Demonstrators took to the streets of Paris this afternoon, less than twelve hours after a terrorist attack on a satirical newspaper resulted in the death of twelve people, mostly journalists and cartoonists working at the paper. Protestors were expressing solidarity with the dead, holding signs that read “Je suis Charlie” (I am Charlie), in honor of the paper, Charlie Hebdo. The paper had been threatened by extremists after publishing several images critical of the prophet Mohammed, a violation of Sharia law. The paper had previously been the target of a firebomb attack in 2011. Paris police are searching for the three terrorists who escaped in a car after the attack.
Some observers are warning that this style of attack is likely to become more common. Local attacks supported by a larger organization have proven much harder to detect that the al Qaeda-style cells that were responsible for the 9/11 attacks.
What do you think? Does the attack in Paris signal a rise in the threat posed by terrorists on the global stage? How will the strategies employed by the United States and its allies change to adapt to the new threat?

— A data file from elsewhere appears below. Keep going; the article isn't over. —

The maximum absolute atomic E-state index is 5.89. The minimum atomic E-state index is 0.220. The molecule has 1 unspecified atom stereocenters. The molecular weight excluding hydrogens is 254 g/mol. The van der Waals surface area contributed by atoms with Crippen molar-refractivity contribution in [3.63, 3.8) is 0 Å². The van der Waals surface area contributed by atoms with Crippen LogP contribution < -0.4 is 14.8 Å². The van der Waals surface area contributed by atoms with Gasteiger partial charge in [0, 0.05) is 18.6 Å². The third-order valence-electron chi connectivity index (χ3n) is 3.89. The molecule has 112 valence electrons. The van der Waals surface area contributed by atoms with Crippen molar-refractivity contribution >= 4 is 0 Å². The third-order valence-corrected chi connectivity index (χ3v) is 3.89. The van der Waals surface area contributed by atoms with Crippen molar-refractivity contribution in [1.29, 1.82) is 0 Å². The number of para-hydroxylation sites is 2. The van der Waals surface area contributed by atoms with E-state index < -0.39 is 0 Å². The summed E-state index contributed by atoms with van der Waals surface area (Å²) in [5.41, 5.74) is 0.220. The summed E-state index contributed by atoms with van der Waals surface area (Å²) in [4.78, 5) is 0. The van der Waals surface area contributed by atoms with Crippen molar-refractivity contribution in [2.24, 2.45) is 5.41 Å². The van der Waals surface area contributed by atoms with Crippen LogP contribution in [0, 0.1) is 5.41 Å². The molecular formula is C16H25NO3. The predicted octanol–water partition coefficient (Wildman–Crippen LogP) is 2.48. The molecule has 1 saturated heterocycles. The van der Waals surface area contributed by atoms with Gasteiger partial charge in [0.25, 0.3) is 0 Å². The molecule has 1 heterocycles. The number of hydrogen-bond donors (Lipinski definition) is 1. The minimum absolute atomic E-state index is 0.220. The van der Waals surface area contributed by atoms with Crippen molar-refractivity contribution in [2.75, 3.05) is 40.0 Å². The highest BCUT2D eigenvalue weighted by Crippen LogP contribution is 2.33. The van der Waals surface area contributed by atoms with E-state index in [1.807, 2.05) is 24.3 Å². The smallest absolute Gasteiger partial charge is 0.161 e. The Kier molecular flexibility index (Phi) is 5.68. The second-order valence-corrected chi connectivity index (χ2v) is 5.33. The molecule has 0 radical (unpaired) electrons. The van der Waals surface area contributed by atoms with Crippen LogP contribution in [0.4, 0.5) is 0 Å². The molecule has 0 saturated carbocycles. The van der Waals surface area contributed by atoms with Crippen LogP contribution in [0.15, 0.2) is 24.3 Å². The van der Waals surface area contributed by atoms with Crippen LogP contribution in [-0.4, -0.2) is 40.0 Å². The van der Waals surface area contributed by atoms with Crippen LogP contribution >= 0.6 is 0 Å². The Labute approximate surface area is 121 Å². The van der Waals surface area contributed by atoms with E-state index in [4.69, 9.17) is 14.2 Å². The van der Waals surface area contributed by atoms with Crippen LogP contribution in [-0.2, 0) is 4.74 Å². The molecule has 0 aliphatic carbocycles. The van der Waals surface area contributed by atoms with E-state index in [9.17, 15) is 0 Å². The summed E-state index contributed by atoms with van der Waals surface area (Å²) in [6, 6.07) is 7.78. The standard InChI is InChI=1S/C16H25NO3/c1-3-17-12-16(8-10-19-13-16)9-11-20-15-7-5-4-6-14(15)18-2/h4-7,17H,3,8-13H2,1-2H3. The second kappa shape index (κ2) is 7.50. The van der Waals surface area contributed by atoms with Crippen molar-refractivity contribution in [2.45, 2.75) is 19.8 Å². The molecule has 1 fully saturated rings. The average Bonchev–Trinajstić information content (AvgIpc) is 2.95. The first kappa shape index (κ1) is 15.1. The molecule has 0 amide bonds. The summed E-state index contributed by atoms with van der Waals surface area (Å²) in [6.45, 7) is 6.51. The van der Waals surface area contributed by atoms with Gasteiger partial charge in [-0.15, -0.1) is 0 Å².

The Russian government yesterday announced that a special pricing deal signed between the Ukrainian government and the Russian oil and natural gas company Gazprom would not be renewed. According to the Russian government, Ukraine currently owes more than $4 billion for previous shipments. But given deteriorating relations between the two countries and the desire of the Ukrainian government to develop closer ties with the European Union, Russia appears increasingly unwilling to offer favorable pricing deals to Ukraine.
This video, produced by the Russian news station RT, outlines the Russian position on the question.